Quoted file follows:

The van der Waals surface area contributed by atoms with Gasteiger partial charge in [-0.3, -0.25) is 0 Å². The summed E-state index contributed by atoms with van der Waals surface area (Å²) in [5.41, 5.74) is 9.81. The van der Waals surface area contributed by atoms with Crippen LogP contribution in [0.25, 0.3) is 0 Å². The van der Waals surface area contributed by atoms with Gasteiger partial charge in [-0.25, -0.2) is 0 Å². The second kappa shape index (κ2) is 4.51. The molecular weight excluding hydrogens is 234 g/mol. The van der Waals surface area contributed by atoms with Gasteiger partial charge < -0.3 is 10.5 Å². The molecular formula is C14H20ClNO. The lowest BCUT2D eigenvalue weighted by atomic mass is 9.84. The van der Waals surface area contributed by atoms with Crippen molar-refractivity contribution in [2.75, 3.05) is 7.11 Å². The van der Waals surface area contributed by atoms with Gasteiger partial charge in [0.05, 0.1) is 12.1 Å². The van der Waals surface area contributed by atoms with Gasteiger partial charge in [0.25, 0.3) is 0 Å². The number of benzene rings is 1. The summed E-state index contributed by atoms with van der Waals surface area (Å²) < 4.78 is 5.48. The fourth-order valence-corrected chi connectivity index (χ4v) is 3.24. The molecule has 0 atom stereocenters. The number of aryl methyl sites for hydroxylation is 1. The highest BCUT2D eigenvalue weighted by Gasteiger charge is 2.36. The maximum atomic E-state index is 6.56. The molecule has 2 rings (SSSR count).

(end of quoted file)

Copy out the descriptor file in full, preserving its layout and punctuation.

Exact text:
The van der Waals surface area contributed by atoms with Gasteiger partial charge in [-0.3, -0.25) is 0 Å². The summed E-state index contributed by atoms with van der Waals surface area (Å²) in [5.41, 5.74) is 9.81. The van der Waals surface area contributed by atoms with Crippen LogP contribution in [0.25, 0.3) is 0 Å². The van der Waals surface area contributed by atoms with Gasteiger partial charge in [-0.25, -0.2) is 0 Å². The second kappa shape index (κ2) is 4.51. The molecular weight excluding hydrogens is 234 g/mol. The van der Waals surface area contributed by atoms with Gasteiger partial charge < -0.3 is 10.5 Å². The molecular formula is C14H20ClNO. The lowest BCUT2D eigenvalue weighted by atomic mass is 9.84. The van der Waals surface area contributed by atoms with Crippen molar-refractivity contribution in [2.75, 3.05) is 7.11 Å². The van der Waals surface area contributed by atoms with Gasteiger partial charge in [0.05, 0.1) is 12.1 Å². The van der Waals surface area contributed by atoms with Gasteiger partial charge in [0.25, 0.3) is 0 Å². The number of benzene rings is 1. The summed E-state index contributed by atoms with van der Waals surface area (Å²) < 4.78 is 5.48. The fourth-order valence-corrected chi connectivity index (χ4v) is 3.24. The molecule has 0 atom stereocenters. The number of aryl methyl sites for hydroxylation is 1. The highest BCUT2D eigenvalue weighted by Gasteiger charge is 2.36. The maximum atomic E-state index is 6.56. The molecule has 2 rings (SSSR count).